9

I can do diff filea fileb to see the difference between files. I can also do head -1 filea to see the first line of filea or fileb. How can I combine these commands to show the difference between the first line of filea and the first line of fileb?

21

If your shell supports process substitution, try:

diff <(head -n 1 filea) <(head -n 1 fileb)
  • I had already seen the process substition command somewhere, but didn't know what it did. Thanks ! – edi9999 Apr 23 '15 at 14:47
6

If you are only comparing the first line of each file, maybe you care about word-level changes within the line, using dwdiff:

dwdiff <(head -n 1 filea) <(head -n 1 fileb)

dwdiff has some nice options, like -c to colorize the changed words.

Or, using sed instead of head:

dwdiff <(sed 1q filea) <(sed 1q fileb)

which the manual for head suggests is more portable than head, as the syntax for head has changed over time head -1 vs head -n 1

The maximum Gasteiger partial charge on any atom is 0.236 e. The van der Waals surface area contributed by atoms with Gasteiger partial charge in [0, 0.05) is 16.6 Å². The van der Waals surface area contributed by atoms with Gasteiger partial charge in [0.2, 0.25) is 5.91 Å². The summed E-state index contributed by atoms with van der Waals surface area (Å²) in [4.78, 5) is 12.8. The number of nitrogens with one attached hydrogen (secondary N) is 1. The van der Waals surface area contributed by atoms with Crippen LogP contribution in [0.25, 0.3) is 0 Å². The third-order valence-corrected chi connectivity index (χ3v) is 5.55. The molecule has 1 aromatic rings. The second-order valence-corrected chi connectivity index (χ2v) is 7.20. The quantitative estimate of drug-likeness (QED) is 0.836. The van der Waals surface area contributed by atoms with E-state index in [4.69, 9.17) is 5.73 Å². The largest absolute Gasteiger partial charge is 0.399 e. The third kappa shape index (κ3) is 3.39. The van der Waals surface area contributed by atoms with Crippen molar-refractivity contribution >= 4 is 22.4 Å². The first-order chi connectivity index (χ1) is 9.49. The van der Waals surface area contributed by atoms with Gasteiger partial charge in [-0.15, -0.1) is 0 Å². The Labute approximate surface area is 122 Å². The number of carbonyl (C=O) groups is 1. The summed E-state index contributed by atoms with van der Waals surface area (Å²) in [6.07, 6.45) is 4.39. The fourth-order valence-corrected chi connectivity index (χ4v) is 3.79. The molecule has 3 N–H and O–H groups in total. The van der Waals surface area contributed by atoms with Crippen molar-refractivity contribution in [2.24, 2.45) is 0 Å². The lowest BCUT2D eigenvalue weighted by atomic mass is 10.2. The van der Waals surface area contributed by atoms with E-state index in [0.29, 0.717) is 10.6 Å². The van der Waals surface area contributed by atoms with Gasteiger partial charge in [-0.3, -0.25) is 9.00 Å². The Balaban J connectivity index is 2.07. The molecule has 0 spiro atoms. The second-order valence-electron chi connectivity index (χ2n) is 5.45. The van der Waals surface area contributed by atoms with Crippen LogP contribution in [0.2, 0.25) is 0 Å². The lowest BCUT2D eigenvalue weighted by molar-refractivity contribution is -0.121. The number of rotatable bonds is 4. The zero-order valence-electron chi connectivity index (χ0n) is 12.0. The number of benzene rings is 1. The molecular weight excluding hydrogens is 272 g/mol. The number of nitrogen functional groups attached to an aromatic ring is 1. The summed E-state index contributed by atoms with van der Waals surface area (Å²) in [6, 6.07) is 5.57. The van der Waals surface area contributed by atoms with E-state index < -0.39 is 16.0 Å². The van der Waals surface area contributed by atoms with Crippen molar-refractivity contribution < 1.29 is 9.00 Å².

Also, you could just eyeball the changes, with a bit less typing:

head -n1 -q filea fileb

which displays the two lines, one below the other, for easy visual comparison.

0

You can use:

if [ "`head -1 file1`" == "`head -1 file2`" ]; then echo "the same"; fi
  • 2
    Note that it would answer "the same" if file1 is an empty file (or not readable) and file2's first line is empty. – Stéphane Chazelas Apr 23 '15 at 12:54
  • I did not say that this method is 'idiot proof' but if you quickly want to match the first line of two files... – Lambert Apr 23 '15 at 12:58

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